May Allah Bless France!
Join us for a conversation with French slam artist, poet, writer, and film director Abd al Malik about his literary work and autobiographical feature film Qu’Allah bénisse la France !, winner of the FIPRESCI Discovery Prize at the Toronto International Film Festival.
This event has been organized in cooperation with the 2015 edition of Focus on French Cinema.
In English. Free and open to the public. No RSVP necessary.
Abd al Malik is a French rapper and poet who grew up in the heart of Neuhof, in a housing project in a southern neighborhood of Strasbourg. A true literary type, he studied philosophy and classic literature, and at the same time, he created, together with 3 childhood friends, his cousin, and his big brother, the rap group called NAP – after New African Poets. His first book, Qu’Allah bénisse la France ! ( 2004), and his solo albums – Gibraltar, Dante, and Château Rouge – turned Abd al Malik into not only a major figure of so-called “urban culture” but also into a symbol of “multi-cultural France.” In 2009, Abd al Malik won the Prix Edgar-Faure for political literature for his second literary work, La Guerre des banlieues n’aura pas lieu, and in 2013, he published his fourth literary work, L’islam au secours de la République. Qu’Allah bénisse la France ! is Abd al Malik first feature film, adapted from his first book. Following the recent attacks in France, Abd al Malik just published a passionate plea — Place de la Republique, pour une spiritualite laique (2015).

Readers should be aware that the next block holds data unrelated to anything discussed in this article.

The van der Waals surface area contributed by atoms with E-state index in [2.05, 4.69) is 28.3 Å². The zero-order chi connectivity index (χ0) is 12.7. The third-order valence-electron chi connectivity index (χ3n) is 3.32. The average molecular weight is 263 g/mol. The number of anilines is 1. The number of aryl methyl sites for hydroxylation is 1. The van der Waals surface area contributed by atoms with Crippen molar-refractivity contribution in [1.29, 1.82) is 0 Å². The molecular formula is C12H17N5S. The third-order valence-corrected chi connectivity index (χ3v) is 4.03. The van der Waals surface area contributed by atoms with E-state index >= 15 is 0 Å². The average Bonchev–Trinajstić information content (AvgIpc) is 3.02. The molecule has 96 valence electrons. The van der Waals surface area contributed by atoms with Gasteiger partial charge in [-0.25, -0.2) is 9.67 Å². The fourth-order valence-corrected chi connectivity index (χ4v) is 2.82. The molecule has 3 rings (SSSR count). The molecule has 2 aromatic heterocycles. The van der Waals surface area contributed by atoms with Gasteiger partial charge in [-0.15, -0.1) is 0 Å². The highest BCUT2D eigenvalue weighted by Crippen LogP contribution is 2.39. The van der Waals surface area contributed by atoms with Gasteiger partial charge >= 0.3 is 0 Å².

Hisham Aidi teaches political science and African Studies at Columbia University’s School of International and Public Affairs. He is the author of Redeploying the State (Palgrave 2008) a comparative study of neo-liberalism and labor movements in Latin America; and co-editor, with Manning Marable, of Black Routes to Islam (Palgrave 2009). From 1999-2003, he was part of Harvard University’s Encarta Africana project, and worked as a cultural reporter, covering Harlem and the Bronx, for Africana.com, The New African and ColorLines. More recently, his work has appeared in The Atlantic, Foreign Affairs, The New Yorker and Salon. Since 2007, he has been a contributing editor of Souls: A Critical Journal of Black Culture, Politics and Society. Aidi is the author most recently of Rebel Music: Race, Empire and the New Muslim Youth Culture (Pantheon 2014), a study of American cultural diplomacy.